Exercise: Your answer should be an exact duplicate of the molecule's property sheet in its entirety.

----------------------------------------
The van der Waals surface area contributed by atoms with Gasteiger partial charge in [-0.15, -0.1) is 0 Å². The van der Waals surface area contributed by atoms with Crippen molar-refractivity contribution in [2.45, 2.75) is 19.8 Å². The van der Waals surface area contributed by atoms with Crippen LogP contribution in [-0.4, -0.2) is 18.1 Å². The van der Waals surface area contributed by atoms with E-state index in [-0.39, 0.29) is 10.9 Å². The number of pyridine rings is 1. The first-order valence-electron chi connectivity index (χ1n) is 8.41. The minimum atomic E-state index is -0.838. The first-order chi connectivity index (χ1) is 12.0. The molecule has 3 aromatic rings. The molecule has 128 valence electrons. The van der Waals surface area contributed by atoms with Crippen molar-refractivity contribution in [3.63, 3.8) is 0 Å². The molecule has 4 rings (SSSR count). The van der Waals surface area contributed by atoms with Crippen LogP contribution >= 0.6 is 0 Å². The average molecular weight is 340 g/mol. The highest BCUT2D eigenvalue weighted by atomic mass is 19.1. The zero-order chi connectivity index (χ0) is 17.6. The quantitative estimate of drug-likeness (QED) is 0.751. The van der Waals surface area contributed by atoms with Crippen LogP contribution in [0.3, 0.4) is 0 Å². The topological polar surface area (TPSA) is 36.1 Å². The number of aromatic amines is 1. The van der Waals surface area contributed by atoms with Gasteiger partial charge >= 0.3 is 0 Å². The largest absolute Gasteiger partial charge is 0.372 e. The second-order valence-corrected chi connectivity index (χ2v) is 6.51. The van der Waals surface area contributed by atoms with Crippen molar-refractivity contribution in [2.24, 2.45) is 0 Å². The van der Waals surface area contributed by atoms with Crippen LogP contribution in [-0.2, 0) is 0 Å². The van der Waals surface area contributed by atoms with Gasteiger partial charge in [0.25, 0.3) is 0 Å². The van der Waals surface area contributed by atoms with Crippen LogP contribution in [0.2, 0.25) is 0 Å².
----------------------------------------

The van der Waals surface area contributed by atoms with Gasteiger partial charge in [-0.15, -0.1) is 0 Å². The van der Waals surface area contributed by atoms with Crippen molar-refractivity contribution in [2.45, 2.75) is 19.8 Å². The van der Waals surface area contributed by atoms with Crippen LogP contribution in [-0.4, -0.2) is 18.1 Å². The van der Waals surface area contributed by atoms with E-state index in [-0.39, 0.29) is 10.9 Å². The number of pyridine rings is 1. The first-order valence-electron chi connectivity index (χ1n) is 8.41. The minimum atomic E-state index is -0.838. The first-order chi connectivity index (χ1) is 12.0. The molecule has 3 aromatic rings. The molecule has 128 valence electrons. The van der Waals surface area contributed by atoms with Crippen molar-refractivity contribution in [3.63, 3.8) is 0 Å². The molecule has 4 rings (SSSR count). The van der Waals surface area contributed by atoms with Crippen LogP contribution >= 0.6 is 0 Å². The average molecular weight is 340 g/mol. The highest BCUT2D eigenvalue weighted by atomic mass is 19.1. The zero-order chi connectivity index (χ0) is 17.6. The quantitative estimate of drug-likeness (QED) is 0.751. The van der Waals surface area contributed by atoms with Crippen LogP contribution in [0.3, 0.4) is 0 Å². The topological polar surface area (TPSA) is 36.1 Å². The number of aromatic amines is 1. The van der Waals surface area contributed by atoms with Gasteiger partial charge >= 0.3 is 0 Å². The largest absolute Gasteiger partial charge is 0.372 e. The second-order valence-corrected chi connectivity index (χ2v) is 6.51. The van der Waals surface area contributed by atoms with Crippen molar-refractivity contribution in [2.24, 2.45) is 0 Å². The van der Waals surface area contributed by atoms with Crippen LogP contribution in [-0.2, 0) is 0 Å². The van der Waals surface area contributed by atoms with Gasteiger partial charge in [0.25, 0.3) is 0 Å². The van der Waals surface area contributed by atoms with Crippen LogP contribution in [0.2, 0.25) is 0 Å².